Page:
Before Blackwood's: Scottish Journalism in the Age of Enlightenment
Beyond Blackwood's 3Study of the unique intellectual, material and institutional networks of the Scottish Enlightenment has become a key concern for scholars in literary studies, cultural and social history, bibliographic studies, and other fields. Taken together, this scholarship has established new trajectories in the cultural history of the British Isles, from the Act of Union in 1707 to the thriving periodical culture of the early nineteenth century metropolitan public sphere. Reflecting the global impact of the Scottish Enlightenment this symposium will bring together leading contributors from both sides of the Atlantic to examine the evolution of Scottish journalism and its role in the development of the public sphere in Scotland and Britain during the long eighteenth century.
Scottish periodical culture of the period—understood in its widest sense—will be an overarching focus of the symposium, with key concerns in the following areas: publishing history; literary culture; medicine and science; language and national identity; discourses of material improvement; publishing history; the Scottish national public sphere and the rise of the national press; the practice of anonymity/pseudonymity in the period; and metropolitan/provincial inter-dynamics. Very much in the spirit of the age of Enlightenment, the symposium seeks to initiate a new international and interdisciplinary academic network to study this dynamic cultural formation of the long eighteenth century.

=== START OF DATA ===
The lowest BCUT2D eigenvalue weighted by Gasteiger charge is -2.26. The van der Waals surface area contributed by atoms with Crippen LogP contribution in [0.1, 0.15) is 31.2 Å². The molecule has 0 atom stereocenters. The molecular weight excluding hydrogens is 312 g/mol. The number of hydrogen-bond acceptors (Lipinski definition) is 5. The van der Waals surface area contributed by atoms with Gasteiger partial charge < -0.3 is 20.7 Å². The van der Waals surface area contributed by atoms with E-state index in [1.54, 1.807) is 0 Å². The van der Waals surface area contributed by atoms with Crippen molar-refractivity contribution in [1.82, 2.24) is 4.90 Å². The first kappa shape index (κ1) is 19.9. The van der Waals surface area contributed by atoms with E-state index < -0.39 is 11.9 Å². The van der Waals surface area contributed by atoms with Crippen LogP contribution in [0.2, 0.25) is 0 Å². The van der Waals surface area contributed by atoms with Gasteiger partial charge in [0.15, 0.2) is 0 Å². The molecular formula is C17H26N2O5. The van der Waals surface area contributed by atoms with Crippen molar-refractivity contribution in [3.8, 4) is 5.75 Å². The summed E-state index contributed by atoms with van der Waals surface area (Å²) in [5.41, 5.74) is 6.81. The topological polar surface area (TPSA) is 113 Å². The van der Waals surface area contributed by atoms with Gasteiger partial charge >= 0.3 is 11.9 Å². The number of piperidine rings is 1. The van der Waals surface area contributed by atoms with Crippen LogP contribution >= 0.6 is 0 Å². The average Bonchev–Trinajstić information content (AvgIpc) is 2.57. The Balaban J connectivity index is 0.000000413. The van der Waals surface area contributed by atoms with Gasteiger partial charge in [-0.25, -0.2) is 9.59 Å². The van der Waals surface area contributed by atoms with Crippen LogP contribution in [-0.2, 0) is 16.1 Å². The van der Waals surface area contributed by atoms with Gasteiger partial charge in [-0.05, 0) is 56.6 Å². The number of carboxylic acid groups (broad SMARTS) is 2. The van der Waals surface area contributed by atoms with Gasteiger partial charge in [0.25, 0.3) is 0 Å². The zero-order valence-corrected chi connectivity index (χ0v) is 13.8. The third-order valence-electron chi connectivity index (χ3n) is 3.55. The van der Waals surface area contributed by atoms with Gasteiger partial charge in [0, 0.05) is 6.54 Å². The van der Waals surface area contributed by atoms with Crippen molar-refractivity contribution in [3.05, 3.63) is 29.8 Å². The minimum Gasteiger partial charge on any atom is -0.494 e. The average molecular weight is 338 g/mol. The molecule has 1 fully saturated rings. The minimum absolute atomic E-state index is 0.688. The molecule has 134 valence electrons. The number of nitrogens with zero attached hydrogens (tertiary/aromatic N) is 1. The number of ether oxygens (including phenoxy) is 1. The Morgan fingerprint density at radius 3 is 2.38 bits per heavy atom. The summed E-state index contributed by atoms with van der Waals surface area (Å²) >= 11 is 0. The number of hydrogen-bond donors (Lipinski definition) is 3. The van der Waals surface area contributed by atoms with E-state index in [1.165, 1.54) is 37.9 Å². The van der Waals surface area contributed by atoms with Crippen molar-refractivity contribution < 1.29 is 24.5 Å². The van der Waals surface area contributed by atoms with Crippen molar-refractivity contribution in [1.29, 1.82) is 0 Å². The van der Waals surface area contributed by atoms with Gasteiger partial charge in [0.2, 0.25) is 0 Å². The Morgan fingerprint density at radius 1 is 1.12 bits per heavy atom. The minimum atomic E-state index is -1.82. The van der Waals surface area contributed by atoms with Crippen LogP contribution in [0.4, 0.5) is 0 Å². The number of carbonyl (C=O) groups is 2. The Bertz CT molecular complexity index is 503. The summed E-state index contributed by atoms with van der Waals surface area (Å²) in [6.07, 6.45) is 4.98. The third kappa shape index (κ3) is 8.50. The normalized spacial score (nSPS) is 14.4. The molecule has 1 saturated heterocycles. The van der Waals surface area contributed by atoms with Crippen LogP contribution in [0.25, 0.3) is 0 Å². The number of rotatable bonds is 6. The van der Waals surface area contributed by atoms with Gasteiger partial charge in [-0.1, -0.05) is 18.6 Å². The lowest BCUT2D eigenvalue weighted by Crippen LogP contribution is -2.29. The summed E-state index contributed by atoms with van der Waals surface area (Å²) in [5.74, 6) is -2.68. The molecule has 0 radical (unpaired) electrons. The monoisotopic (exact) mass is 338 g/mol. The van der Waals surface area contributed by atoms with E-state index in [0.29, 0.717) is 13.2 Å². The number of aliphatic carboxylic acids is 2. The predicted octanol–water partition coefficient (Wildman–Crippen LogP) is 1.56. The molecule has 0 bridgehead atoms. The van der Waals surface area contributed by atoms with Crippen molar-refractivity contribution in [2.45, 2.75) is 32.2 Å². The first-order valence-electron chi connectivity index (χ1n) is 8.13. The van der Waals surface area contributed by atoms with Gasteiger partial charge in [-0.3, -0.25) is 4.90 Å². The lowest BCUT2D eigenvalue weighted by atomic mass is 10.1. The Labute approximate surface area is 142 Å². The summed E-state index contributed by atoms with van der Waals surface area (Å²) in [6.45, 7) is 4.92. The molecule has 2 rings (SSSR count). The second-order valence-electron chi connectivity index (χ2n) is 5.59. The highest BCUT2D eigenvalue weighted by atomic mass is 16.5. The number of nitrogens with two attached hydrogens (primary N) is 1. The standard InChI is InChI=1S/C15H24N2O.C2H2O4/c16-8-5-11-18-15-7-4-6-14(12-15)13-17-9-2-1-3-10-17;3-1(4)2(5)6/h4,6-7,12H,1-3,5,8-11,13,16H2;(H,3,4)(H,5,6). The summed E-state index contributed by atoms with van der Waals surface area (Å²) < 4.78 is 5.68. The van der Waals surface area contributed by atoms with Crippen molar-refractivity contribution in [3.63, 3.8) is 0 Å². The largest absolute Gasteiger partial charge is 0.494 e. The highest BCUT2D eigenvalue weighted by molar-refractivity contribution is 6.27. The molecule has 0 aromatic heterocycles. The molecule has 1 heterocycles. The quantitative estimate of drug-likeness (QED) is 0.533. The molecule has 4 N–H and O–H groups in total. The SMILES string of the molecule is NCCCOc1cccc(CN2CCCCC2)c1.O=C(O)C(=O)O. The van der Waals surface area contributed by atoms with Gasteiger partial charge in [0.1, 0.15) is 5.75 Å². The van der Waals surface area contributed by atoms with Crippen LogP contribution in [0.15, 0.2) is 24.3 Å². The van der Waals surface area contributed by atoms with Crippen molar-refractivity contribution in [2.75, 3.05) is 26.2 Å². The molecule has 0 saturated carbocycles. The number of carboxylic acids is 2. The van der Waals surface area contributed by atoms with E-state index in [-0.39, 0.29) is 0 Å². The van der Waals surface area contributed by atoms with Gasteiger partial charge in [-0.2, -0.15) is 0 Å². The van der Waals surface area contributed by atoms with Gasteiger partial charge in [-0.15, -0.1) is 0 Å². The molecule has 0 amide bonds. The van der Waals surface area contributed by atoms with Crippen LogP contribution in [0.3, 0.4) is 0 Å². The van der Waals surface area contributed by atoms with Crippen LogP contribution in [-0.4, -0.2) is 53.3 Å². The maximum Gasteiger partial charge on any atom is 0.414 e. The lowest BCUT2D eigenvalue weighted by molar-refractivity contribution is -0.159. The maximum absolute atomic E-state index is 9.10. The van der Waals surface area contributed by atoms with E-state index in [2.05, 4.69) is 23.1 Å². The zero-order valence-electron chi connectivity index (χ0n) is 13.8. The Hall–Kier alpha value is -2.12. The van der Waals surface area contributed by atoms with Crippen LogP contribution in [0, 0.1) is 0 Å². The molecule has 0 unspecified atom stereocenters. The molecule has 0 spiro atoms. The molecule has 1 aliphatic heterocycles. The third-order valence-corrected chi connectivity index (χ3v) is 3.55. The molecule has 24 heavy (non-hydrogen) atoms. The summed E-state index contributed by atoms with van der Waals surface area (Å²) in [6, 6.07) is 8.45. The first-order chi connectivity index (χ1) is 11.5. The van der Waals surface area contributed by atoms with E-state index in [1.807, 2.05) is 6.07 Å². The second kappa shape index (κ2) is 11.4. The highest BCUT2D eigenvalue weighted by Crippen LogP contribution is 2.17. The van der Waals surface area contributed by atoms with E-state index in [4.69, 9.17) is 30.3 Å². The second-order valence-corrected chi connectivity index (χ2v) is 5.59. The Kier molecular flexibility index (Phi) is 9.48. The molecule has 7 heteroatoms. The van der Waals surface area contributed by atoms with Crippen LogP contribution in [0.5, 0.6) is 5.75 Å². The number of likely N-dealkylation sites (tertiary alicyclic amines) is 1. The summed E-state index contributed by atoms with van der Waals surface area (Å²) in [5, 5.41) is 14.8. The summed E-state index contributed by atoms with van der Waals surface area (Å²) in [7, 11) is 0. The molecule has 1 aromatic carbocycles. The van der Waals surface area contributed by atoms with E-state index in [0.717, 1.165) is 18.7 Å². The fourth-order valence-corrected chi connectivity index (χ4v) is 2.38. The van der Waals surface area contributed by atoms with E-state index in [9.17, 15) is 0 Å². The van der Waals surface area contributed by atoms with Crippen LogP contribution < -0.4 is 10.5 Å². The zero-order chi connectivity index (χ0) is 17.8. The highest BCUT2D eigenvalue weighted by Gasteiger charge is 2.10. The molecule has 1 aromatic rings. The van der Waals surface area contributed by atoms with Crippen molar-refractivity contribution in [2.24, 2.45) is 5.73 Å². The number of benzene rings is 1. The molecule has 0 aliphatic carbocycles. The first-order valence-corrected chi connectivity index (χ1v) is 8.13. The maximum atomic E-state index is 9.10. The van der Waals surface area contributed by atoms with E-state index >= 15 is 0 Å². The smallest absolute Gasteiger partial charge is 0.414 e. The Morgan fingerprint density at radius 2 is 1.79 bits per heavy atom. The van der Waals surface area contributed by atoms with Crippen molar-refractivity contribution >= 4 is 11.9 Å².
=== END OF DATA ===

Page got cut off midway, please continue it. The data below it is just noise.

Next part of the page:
We are particularly interested in papers on any of the following topics:
- the emergence of the public sphere / public opinion
- publishing histories
- categories of literary knowledge and cultures
- Scots language
- national identities
- metropolitan/provincial dynamics
- natural philosophy, medicine and science
- discourses of material improvement
- anonymity and pseudonymity
Before Blackwood's: Scottish Journalism in the Age of the Enlightenment marks the establishment of a new interdisciplinary College of Arts research cluster, the Scottish Romanticism Research Group (SRRG), open to scholars investigating the origins, development, and articulation of Scottish Romanticism over the long eighteenth century, including its engagement with the intellectual themes and cultural practices of the Scottish Enlightenment.
Dr. Alex Benchimol
Dr. Rhona Brown
Dr. David Shuttleton
('Before Blackwood’s' Organisers)